My fortune cookie today said, "You have a charming way with words. Send an email to a friend". Right... Well I don't know about charming but I certainly have a lot of words. A little late but here is my race report for the Northface 50-mile race.
The Venue The San Francisco Northface Endurance event takes place across the Golden Gate Bridge in Marin County, in the Marin Headlands. This is the race site for many races which includes: PCTR's Headlands Hundred and it's 50-mile option, the Miwok 100k and the Headlands 50k. A beautiful place to run and my training grounds. Most of the course I already knew which was a great advantage. I knew where to push, where to rest. I knew where the good downhills were and where the long climbs waited. However there was one area where I wasn't as familiar with, the trails around Mt. Tam. The inclusion of these specific trails was what made it the most beautiful 50-mile course I've ever run. It was a good balance between beauty and difficulty. On the southern part of the Marin Headlands, where we started, the trails are exposed, dry and gravelly. The lack of tall trees offered great views all around. As we traveled north we found ourselves on tree covered trails, single track covered with dried leaves (cushy) and in the case of the Steep Ravine trail, we traveled down a path that was fern lined with water from a small waterfall flowing next to us. I was particularly impressed that they were able to pack 10,700 feet of elevation gain, same for the total loss while keepi. This is more elevation gain than the Miwok 100k (62-miles) or the 50-mile option of the Headlands Hundred.
My Race My race started off very well. At 5am it was still dark and everyone had their headlamps on. It was also cold and flat at the start. The lead pack charged ahead and crowd behind was also moving fast. I was charing hard too, running to get ahead of the mid pack on the road before we hit the single track. I pulled back the effort as soon as we hit the first climb. It was a fire road, quite runnable, not too high but a slow steady climb for almost a couple of miles. I kept an eye on my heart rate monitor and pushed and pulled my way up the hill. The lead pack was already out of sight and I was still getting passed. I got passed a lot which made me worry that many were getting sucked into a faster start by adrenaline, the flat start and cool temps. At the top of the climb I looked back and saw nothing but headlamps snaking their way up the hill in the darkness. It was an amazing sight, like cars driving up a mountain road.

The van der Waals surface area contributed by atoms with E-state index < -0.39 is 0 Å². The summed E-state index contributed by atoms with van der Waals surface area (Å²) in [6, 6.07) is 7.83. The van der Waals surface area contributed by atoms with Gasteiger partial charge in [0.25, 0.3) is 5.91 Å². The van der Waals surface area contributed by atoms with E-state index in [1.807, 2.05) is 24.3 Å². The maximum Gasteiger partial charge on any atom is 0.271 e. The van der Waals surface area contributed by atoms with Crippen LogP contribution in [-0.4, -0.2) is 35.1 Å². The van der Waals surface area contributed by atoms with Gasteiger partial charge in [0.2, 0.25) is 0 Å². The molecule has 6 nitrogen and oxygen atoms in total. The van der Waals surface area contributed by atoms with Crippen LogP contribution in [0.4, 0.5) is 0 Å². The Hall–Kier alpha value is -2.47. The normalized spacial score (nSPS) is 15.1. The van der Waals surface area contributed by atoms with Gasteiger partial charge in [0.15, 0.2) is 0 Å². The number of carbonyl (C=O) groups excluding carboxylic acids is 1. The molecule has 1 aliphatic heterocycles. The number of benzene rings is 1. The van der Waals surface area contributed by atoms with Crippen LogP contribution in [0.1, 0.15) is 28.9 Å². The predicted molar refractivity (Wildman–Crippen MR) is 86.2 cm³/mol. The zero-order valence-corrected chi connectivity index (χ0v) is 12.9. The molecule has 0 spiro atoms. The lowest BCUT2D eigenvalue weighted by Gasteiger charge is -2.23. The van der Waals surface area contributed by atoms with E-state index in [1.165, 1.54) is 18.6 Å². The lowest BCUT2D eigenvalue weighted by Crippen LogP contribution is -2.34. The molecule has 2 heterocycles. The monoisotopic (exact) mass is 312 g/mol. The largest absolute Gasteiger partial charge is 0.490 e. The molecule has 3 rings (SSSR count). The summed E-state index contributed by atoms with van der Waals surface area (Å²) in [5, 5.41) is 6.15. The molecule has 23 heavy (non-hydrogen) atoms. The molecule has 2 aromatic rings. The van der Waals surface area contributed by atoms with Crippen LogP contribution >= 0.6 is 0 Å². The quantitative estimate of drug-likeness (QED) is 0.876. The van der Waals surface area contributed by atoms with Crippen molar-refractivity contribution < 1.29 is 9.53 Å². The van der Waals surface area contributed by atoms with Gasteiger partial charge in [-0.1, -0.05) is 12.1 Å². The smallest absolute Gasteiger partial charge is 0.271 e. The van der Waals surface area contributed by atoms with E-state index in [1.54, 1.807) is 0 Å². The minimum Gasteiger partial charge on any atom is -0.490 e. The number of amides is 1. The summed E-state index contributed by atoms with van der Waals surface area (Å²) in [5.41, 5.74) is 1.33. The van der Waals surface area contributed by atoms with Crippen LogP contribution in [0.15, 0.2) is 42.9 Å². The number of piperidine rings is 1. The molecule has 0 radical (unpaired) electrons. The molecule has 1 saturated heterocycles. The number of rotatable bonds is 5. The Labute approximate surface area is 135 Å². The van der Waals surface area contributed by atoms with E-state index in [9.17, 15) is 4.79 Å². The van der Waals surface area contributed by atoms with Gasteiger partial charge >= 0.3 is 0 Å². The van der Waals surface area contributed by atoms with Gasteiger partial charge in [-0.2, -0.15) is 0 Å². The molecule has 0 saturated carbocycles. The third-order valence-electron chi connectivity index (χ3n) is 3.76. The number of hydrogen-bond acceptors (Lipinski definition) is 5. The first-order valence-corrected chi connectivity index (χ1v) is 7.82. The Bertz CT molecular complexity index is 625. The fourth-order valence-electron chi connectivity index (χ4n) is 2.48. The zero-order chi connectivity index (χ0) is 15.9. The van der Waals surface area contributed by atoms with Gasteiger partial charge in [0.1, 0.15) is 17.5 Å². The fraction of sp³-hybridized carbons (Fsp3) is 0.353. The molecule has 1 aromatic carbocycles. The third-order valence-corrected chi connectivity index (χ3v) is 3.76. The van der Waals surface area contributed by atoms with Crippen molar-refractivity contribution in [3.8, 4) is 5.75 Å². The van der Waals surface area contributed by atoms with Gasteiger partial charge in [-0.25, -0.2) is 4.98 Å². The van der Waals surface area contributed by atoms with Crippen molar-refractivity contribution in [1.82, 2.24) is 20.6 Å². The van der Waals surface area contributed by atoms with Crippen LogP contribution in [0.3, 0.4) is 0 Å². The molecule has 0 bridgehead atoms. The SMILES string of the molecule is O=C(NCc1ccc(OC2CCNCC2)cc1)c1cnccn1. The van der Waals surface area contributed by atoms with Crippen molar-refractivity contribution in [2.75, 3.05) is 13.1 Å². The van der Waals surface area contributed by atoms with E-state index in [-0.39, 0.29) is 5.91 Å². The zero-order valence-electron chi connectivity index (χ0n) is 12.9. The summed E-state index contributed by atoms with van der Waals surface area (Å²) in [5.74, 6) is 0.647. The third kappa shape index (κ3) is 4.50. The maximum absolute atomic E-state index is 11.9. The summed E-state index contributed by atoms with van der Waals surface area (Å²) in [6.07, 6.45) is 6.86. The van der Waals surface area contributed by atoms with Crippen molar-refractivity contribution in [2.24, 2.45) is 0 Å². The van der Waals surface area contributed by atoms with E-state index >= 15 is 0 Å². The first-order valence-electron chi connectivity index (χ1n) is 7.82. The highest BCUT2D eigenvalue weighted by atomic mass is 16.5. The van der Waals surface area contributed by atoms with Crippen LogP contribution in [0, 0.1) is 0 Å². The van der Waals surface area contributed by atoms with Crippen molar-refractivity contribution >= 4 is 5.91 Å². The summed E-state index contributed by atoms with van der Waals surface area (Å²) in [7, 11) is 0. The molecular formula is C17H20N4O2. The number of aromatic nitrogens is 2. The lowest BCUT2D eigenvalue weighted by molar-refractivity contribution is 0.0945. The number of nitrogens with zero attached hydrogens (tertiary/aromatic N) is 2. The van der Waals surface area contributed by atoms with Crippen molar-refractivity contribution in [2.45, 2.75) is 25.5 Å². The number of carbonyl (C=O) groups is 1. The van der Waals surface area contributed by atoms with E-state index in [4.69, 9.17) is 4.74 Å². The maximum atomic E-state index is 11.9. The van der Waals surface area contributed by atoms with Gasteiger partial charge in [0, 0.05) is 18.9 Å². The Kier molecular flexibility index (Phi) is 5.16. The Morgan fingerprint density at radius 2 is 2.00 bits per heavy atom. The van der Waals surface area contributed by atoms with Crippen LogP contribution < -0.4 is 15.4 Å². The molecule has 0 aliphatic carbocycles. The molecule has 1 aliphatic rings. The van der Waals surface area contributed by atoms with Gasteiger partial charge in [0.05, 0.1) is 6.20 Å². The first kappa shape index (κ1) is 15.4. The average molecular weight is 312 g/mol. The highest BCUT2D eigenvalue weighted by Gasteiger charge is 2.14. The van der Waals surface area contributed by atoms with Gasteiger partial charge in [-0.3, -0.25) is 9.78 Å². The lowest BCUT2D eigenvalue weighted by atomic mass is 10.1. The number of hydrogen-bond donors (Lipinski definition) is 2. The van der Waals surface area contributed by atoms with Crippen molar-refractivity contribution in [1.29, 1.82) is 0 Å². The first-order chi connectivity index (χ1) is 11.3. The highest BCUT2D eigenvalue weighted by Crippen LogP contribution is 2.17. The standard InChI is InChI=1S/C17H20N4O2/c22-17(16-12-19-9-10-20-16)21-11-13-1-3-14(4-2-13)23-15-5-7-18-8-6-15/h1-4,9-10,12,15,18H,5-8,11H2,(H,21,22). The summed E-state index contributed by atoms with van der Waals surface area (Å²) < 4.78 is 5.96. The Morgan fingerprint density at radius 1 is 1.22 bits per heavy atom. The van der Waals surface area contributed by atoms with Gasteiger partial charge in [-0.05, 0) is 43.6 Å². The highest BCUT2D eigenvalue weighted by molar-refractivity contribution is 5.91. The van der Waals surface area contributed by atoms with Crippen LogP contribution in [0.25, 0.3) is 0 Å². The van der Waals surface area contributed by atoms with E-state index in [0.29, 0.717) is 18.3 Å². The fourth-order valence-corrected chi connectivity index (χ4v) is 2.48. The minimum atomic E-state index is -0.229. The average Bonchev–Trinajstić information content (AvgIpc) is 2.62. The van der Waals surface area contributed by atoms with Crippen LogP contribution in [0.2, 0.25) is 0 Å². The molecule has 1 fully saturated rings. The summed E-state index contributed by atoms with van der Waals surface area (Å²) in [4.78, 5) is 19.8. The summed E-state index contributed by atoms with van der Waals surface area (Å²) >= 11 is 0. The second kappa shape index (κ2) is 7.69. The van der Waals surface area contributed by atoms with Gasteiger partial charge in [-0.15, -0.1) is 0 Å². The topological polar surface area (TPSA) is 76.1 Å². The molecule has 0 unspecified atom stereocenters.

Things were going well but my speed hit it's ceiling around the 13th mile, about where the Muir beach aid station was. It was staffed by Jess and our friends from the tri-club and it was great to see them even though it was brief. I was moving well but couldn't push any faster. I was okay with it though, I figured as much since I raced hard the weekend before. I was just surprised I felt it so early. Nothing else to do but to keep pushing and if all I could muster was "good" instead of "great", I endeavored to keep going with "good" for the rest of the race. However by mile 22 at the start of our biggest climb of the day and up to the turnaround at mile 26 I was totally tanking. I went from "good" to "not so good" to "dragging my butt". I felt done and I was ready for a slugfest for the rest of the race. I had no energy and the legs felt flat. All this would change at the turnaround.